Sunday, October 23, 2005

Succot in Jerusalem

Elokenu Velokei Avotenu, Mipnei Shehatanu Galinu Meartsenu

This prayer that we say every day on succot is traditionally the most depressing point of the joyous succot festival. “G-d, since we sinned, we have been kicked out of our land”. When I was still in Montreal, I would tell myself that as soon as I would be in Israel; this prayer would not be depressing anymore. I would be living Succot in Israel. It would one of the most joyous periods of the year.

Well, it really was joyous. Right before chag, the Rabbi of my Shiur, Rav Heller, took us to Mea Shearim to pick our arbat haminim. This was the first time we were going to Mea Shearim since the very gruelling experience of the kapparot. However, this time, the experience was more of a joyous one. In Mea Shearim, there is a huge shuk which is set up specifically to sell etrogs, lulavs, hadasses and aravas. Also, many stores close for succot and sell their space for people to sell the arbaat haminim. This is just amazing: a whole society changes gear simply because of the holiday of succot. Ok, not just "simply" because of the holiday of succot. Succot is a very special day.

I once read a passage from Rabbi Nachman of Breslev where he explained that Succot, Erets Israel and Tefillah had the same source. I never really understood why until recently. I think there are two things which connect these 3 concepts of Judaism and we can learn 2 lessons from them. The first thing which connects these concepts is the fact that you need Emunah to do all of them. Who would pray if they did not believe G-d would be there to answer? If you are praying, of course you have emunah! Leaving our houses with the most modern security systems and living in a succah is also a great show of faith. So too, in order to live in Israel, we need great emunah in G-d. This is first lesson we must learn. It is said in the Talmud that there are 3 things which are hard for us to get: Olam Haba, Limmud Torah and Eretz Israel. So, for all of us who will soon be living in Israel, we need to realize that it will not be an easy task and that it will take some self sacrifice in order to get to that higher level of spiritual life. The second thing which connects these concepts is the fact that we use all of our bodies in order to fulfill these mitsvot. We enter the succah with all of our bodies, we make aliyah with all of our bodies, so too, when we pray with kavanah, all of our body is dedicated to his action of tefillah. I think that from this we can learn that in life; in general, we should use not only all of our body, but everything that we own in order to serve G-d in the best possible way.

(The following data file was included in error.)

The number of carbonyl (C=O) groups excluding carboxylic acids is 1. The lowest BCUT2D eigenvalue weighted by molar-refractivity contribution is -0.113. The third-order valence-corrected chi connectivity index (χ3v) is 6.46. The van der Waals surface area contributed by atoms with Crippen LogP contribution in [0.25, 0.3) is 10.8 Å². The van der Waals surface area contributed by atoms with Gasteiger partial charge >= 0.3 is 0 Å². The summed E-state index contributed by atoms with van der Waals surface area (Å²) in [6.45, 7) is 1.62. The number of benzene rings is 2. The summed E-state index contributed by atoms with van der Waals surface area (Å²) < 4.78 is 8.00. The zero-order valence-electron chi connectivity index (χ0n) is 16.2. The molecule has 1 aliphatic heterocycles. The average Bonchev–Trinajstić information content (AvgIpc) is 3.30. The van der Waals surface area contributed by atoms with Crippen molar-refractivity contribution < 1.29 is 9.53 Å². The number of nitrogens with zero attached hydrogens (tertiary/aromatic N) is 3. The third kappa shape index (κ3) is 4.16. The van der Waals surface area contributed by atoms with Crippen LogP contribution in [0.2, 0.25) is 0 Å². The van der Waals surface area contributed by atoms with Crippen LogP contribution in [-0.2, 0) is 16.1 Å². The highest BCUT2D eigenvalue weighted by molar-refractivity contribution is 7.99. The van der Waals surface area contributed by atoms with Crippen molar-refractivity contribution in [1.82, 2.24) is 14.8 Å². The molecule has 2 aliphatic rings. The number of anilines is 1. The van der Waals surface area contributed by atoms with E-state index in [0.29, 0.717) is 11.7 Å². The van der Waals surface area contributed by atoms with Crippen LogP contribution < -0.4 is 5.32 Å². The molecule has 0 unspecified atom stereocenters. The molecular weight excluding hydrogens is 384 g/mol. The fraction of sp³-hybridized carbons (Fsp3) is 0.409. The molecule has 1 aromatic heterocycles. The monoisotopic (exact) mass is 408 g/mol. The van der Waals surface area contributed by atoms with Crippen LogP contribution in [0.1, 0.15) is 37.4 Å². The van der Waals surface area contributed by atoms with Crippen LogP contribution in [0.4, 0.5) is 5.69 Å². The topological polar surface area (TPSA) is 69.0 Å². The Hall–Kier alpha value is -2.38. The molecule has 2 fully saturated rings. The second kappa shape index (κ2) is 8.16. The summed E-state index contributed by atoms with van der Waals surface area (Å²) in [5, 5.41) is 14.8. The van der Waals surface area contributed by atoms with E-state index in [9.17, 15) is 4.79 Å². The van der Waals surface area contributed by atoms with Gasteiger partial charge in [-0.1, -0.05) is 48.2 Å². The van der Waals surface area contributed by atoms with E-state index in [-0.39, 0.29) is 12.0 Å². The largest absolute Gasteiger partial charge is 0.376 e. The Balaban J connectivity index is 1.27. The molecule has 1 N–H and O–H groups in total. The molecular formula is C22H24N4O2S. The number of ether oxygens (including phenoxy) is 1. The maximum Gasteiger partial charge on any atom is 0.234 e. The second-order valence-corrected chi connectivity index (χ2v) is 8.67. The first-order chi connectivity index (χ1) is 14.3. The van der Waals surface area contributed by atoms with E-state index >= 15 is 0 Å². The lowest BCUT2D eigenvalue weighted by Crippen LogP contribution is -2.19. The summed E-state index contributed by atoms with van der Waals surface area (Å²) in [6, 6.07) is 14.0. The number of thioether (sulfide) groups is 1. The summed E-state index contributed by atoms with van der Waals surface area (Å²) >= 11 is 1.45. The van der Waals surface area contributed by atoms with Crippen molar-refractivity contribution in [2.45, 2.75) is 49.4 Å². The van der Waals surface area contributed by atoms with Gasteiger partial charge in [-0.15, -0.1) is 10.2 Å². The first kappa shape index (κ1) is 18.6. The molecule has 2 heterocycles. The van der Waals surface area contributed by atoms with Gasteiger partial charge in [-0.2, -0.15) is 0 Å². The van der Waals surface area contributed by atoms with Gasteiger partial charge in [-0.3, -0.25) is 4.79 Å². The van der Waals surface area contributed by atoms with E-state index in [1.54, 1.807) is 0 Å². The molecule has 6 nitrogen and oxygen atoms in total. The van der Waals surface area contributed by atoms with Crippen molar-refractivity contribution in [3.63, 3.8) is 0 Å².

Of course, on succot, people also used to make aliyah laregel (come bring a sacrifice in Jerusalem). After buying my arabaat haminim I went back to yeshiva. My yeshiva, which is right in front of the kotel, is at the front seat for aliyah laregel. I prayed all the tefillot at the kotel. It was amazing how many people came in order to be next to the kodesh hakodashim on this very special day. The kotel was always full of people praying.

At one point in the day, it started raining. I then realized that in a few days, we would be switching the prayers from "Morid Hatal" to "Mashiv Haruach Umorid Hageshem" (Praising G-d for making rain fall). In Montreal, no one really understands why we switch the prayer at this point in the year. It has already started raining a long time ago. Most years, the coordination is horrible. However, here, in the holy land, the coordination is perfect. I keep on telling everyone how here we really live our Judaism, we don't just practice it. It's more then just an issue of being able to wear your kippah without fear of anti-Semitism. The Jewish Religion has been specifically built FOR Jews to practice it in Erets Israel.

Elokenu Velokei Avotenu, Mipnei Shehatanu Galinu Meartsenu. Yes, once we are in Israel, this sentence isn't as meaningful anymore. However, the next few become even more. "Ve-ein Anu Yecholim Laalot, Liraot Velishtahavot Beveit Behiratah" We cannot go visit the beit hamikdash anymore. Here, when we are so close and yet so far from the beit hamikdash, we really feel it is missing. This year, after we lost Gush Katif, we feel the need for the beit hamikdash even more. Here, in the front lines, the words "Ana Elokeinu", PLEASE G-D, are not just said, they are felt, they are cried, they are screamed, sometimes, they are even sung. Please G-d! Ana Elokeinu! Let us go back to har habayit to better serve you. Please G-d! Ana Elokeinu! Let us rebuild Gush Katif even stronger then before. Please G-d! Ana Elokeinu! Let us love every one of our Jewish Brothers, religious or secular, and dance with them in honour of the coming of the Mashiach. Ana Elokeinu!

1 comment:

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